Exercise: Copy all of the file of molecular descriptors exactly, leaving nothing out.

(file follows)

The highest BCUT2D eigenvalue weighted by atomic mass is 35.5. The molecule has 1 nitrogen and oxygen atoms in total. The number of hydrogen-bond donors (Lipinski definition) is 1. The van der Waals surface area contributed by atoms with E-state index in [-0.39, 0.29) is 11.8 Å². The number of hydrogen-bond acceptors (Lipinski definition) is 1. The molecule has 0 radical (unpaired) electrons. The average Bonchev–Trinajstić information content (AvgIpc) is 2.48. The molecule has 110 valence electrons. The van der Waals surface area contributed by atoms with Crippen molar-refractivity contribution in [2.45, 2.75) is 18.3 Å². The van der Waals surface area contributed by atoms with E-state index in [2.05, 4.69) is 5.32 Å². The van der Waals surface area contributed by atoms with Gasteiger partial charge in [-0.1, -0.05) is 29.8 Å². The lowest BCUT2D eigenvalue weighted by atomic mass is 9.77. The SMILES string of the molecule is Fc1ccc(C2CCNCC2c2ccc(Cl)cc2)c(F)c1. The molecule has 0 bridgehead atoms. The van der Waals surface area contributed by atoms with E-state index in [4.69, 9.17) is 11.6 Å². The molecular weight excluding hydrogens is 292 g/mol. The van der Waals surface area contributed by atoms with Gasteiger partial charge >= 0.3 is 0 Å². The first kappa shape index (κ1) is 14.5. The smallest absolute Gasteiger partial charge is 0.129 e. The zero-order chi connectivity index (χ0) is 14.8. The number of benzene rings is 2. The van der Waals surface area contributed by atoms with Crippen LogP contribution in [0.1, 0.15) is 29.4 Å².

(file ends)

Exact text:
The highest BCUT2D eigenvalue weighted by atomic mass is 35.5. The molecule has 1 nitrogen and oxygen atoms in total. The number of hydrogen-bond donors (Lipinski definition) is 1. The van der Waals surface area contributed by atoms with E-state index in [-0.39, 0.29) is 11.8 Å². The number of hydrogen-bond acceptors (Lipinski definition) is 1. The molecule has 0 radical (unpaired) electrons. The average Bonchev–Trinajstić information content (AvgIpc) is 2.48. The molecule has 110 valence electrons. The van der Waals surface area contributed by atoms with Crippen molar-refractivity contribution in [2.45, 2.75) is 18.3 Å². The van der Waals surface area contributed by atoms with E-state index in [2.05, 4.69) is 5.32 Å². The van der Waals surface area contributed by atoms with Gasteiger partial charge in [-0.1, -0.05) is 29.8 Å². The lowest BCUT2D eigenvalue weighted by atomic mass is 9.77. The SMILES string of the molecule is Fc1ccc(C2CCNCC2c2ccc(Cl)cc2)c(F)c1. The molecule has 0 bridgehead atoms. The van der Waals surface area contributed by atoms with E-state index in [4.69, 9.17) is 11.6 Å². The molecular weight excluding hydrogens is 292 g/mol. The van der Waals surface area contributed by atoms with Gasteiger partial charge >= 0.3 is 0 Å². The first kappa shape index (κ1) is 14.5. The smallest absolute Gasteiger partial charge is 0.129 e. The zero-order chi connectivity index (χ0) is 14.8. The number of benzene rings is 2. The van der Waals surface area contributed by atoms with Crippen LogP contribution in [0.1, 0.15) is 29.4 Å².